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Competing in the global agri-food system: A buy-side perspective Peter Goldsmith NSRL Endowed fellow in Agricultural Strategy University of Illinois Agricultural.

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Presentation on theme: "Competing in the global agri-food system: A buy-side perspective Peter Goldsmith NSRL Endowed fellow in Agricultural Strategy University of Illinois Agricultural."— Presentation transcript:

1 Competing in the global agri-food system: A buy-side perspective Peter Goldsmith NSRL Endowed fellow in Agricultural Strategy University of Illinois Agricultural and Food Cooperatives in Rural Development: Implications of Business Dynamics for the Public Policy June 16-17, 2004 Waugh Auditorium, 3rd Floor, ERS 1800 M Street, NW, Washington, D.C

2 Goldsmith, University of Illinois Opportunity and Investment in the post-modern economy  Global Sourcing  Global Competitors/Opportunities  Scale Economies + Frag. of Demand  “mass customization”  End-user driven  solution orientation  Service and Knowledge Bundling  Multinational Players regions over nations

3 Goldsmith, University of Illinois My Thesis  Cooperatives have been noticeably absent from adaptation to structural change in the US.- Why ? Traditional and New Gens have struggled Group action though thrives, just not self-organized  Because…. Co-op theory of the 80’s and 90’s only half the story  Prescriptive about governance and core competencies  Other Half Co-ops need new strategic architecture Become buyers’ agents not sellers’ agents  Post-modern prescription Need both pieces:  Changed organizational design +  New Strategic Architecture

4 Goldsmith, University of Illinois Co-op Theory Modern Theory ( )  Co-op comparable and competitive with proprietary firms Emilianov (1942); Phillips (1953); Helmberger and Hoos (1962), Ladd (1974), Zusman (1982)  Rational and Stable  Homogeneity and Stationarity  Conditionality  Co-op as a firm An “inward” focus of theory

5 Goldsmith, University of Illinois Neo-Modernists ( )  Broke with modern theory Identified organizational design flaws  Heterogeneity  Dynamics  Rational patrons  Staatz (1983) Game Theory  Subadditivity and Harm  Sexton (1986) Game Theory  Pricing and Voting  Cook (1994) Neo-Institutional  Property rights  Goldsmith (1995) Transaction Theory  Existence/Senescence and Governance Choice

6 Goldsmith, University of Illinois Neo-Modern “Co-ops”  Consistent with the Prescription of the Neo- Modernists  New Generation Co-ops and LLCs Growth in New Gens/LLCs  252 (Merritt et al, 2003) K Sourcing (liquidity) Commitment (obligation) Quality (closure and differential pricing) Governance (hierarchical) Resources (core competencies)  Co-op as a firm But…….. still an “inward” focus Addressing internal weaknesses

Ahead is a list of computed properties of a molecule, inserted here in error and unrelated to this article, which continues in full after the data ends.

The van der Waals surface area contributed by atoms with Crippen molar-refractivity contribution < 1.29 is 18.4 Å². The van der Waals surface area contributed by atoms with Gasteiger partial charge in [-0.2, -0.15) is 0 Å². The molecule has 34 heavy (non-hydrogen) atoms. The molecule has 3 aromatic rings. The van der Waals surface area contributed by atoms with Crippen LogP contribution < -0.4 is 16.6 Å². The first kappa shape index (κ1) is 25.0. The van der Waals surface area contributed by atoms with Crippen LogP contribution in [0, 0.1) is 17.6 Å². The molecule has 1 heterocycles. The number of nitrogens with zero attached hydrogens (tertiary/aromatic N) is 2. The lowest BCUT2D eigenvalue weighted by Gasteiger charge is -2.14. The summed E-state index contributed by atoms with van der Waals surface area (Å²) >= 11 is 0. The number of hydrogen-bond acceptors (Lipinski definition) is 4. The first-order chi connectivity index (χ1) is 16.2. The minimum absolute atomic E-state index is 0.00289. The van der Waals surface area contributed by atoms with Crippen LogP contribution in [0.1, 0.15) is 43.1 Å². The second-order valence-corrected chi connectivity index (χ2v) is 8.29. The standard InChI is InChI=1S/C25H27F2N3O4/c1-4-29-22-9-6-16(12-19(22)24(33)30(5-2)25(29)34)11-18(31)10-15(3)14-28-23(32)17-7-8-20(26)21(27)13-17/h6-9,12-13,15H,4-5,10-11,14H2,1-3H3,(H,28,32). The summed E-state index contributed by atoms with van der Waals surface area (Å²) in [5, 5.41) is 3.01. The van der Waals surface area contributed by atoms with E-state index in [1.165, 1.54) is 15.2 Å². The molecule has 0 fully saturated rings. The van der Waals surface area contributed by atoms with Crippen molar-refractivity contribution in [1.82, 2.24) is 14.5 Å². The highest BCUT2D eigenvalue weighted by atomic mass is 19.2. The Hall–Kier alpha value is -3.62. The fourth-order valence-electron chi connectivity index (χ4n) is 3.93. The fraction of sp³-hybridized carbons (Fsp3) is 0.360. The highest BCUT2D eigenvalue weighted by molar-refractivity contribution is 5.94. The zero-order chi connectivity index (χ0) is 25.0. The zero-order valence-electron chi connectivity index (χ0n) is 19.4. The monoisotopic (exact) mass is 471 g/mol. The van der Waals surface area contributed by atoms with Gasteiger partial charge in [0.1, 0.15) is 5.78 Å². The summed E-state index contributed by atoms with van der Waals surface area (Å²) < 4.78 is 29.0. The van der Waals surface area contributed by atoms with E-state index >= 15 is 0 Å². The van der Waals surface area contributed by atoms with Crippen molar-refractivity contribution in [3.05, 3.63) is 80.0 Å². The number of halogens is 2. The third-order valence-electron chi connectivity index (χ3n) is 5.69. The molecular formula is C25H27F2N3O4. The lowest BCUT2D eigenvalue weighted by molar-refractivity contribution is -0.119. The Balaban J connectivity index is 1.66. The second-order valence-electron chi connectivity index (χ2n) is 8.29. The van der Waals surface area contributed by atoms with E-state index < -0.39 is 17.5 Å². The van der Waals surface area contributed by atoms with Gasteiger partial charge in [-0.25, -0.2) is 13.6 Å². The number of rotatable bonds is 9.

7 Goldsmith, University of Illinois Why hasn’t value been driven up the chain? ---- A “Lense” Problem: The Buy Side vs. Sell Side  Farmer looking down the chain selling a commodity Meat animal or Grain product  Retailer/Wholesaler/Manufacturer looking up into the supply chain Buying an array of inputs  Meat (grain), packaging, labor, credit, equipment etc. Each input has numerous attributes- a bundle  Lot size, timing, processing quality, end- use quality, commodity characteristics, logistical quality

8 Goldsmith, University of Illinois Differing Perspectives: Case of Mexican White Corn Buyers -- looking down the chain vs. looking up the chain Sell-Side Proposition: Sees a rifle shot -One Product -Production Characteristics -USDA Grade -Offer Grid Buy-Side Proposition: Sees a shot gun -Many Products -Many Characteristics -Industrial Needs Buyer Seller

9 Goldsmith, University of Illinois The Buy-side “Half-Pipe”  Does the buyer really want a “relationship”? Very little evidence in the food system Substitutability the norm Simplicity in Procurement- not complexity Wary of over-investment in relationships  Low ROI e.g. indemnification

10 Goldsmith, University of Illinois Why does the buyer want to buy from a group?  Where do cooperatives and other forms of group action fit in with: Industrial marketing and supply chain management?  End-user orientation  “guiding the supplier” Kohli and Jaworski, 1990, JOM. The evolution to a service/knowledge sector? Global environment with many suppliers?

11 Goldsmith, University of Illinois Not Quite Right  Neo-Modern theory maybe only half right New Gens and LLC’s may be getting the org. design right but… New design didn’t seem to solve the problems of:  Value creation and capture  Competing for K Co-op firm still had a inward (producer) orientation  Co-op as a means to producer ends

12 Goldsmith, University of Illinois Thoughts and Prescription  Need to analyze the coop in an outward context What does grouping of individual suppliers do for buyers? How does a group achieve relevance?  Need to directly address the major feature of raw ag/semi processed procurement: supply risk  Prescription Analyze the cooperative as a risk manager (Buyer) Analyze the cooperative in the context of the wholesaling function- Buyer’s agent Analyze the cooperative in the context of relationship management (N. Rackam and D. Peppers) Focus the cooperative on features, services, and products, not just cost

13 Goldsmith, University of Illinois Contact information Dr. Peter Goldsmith NSRL Endowed fellow in Agricultural Strategy The Department of Agricultural and Consumer Economics The University of Illinois 433 Mumford Hall 1301 West Gregory Drive Urbana, Illinois Fax


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